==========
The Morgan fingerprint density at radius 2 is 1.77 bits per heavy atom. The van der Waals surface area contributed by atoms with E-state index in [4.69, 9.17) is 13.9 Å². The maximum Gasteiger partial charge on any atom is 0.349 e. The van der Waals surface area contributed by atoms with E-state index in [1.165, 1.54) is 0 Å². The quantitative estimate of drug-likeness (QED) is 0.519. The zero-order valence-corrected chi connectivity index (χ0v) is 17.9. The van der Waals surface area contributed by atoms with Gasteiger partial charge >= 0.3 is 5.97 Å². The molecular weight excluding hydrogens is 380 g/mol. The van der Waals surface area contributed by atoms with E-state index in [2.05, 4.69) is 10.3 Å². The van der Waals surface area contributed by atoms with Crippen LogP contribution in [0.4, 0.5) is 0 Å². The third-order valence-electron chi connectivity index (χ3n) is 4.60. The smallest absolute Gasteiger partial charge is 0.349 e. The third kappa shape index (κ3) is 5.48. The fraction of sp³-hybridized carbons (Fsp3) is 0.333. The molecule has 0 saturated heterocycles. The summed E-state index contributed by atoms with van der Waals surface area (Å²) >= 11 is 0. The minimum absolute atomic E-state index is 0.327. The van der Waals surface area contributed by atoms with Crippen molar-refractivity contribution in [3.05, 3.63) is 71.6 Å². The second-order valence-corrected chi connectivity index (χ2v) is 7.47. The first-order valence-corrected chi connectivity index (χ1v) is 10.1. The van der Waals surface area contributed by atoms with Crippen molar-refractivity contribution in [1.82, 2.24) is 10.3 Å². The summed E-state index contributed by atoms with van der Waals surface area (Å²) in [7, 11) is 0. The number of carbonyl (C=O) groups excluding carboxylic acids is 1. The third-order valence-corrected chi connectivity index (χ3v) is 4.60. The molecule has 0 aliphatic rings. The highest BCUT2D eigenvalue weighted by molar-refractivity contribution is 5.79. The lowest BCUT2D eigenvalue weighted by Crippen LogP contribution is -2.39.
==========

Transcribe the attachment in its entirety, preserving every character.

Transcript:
The Morgan fingerprint density at radius 2 is 1.77 bits per heavy atom. The van der Waals surface area contributed by atoms with E-state index in [4.69, 9.17) is 13.9 Å². The maximum Gasteiger partial charge on any atom is 0.349 e. The van der Waals surface area contributed by atoms with E-state index in [1.165, 1.54) is 0 Å². The quantitative estimate of drug-likeness (QED) is 0.519. The zero-order valence-corrected chi connectivity index (χ0v) is 17.9. The van der Waals surface area contributed by atoms with Gasteiger partial charge >= 0.3 is 5.97 Å². The molecular weight excluding hydrogens is 380 g/mol. The van der Waals surface area contributed by atoms with E-state index in [2.05, 4.69) is 10.3 Å². The van der Waals surface area contributed by atoms with Crippen LogP contribution in [0.4, 0.5) is 0 Å². The third-order valence-electron chi connectivity index (χ3n) is 4.60. The smallest absolute Gasteiger partial charge is 0.349 e. The third kappa shape index (κ3) is 5.48. The fraction of sp³-hybridized carbons (Fsp3) is 0.333. The molecule has 0 saturated heterocycles. The summed E-state index contributed by atoms with van der Waals surface area (Å²) >= 11 is 0. The minimum absolute atomic E-state index is 0.327. The van der Waals surface area contributed by atoms with Crippen molar-refractivity contribution in [3.05, 3.63) is 71.6 Å². The second-order valence-corrected chi connectivity index (χ2v) is 7.47. The first-order valence-corrected chi connectivity index (χ1v) is 10.1. The van der Waals surface area contributed by atoms with Crippen molar-refractivity contribution in [1.82, 2.24) is 10.3 Å². The summed E-state index contributed by atoms with van der Waals surface area (Å²) in [7, 11) is 0. The number of carbonyl (C=O) groups excluding carboxylic acids is 1. The third-order valence-corrected chi connectivity index (χ3v) is 4.60. The molecule has 0 aliphatic rings. The highest BCUT2D eigenvalue weighted by molar-refractivity contribution is 5.79. The lowest BCUT2D eigenvalue weighted by Crippen LogP contribution is -2.39.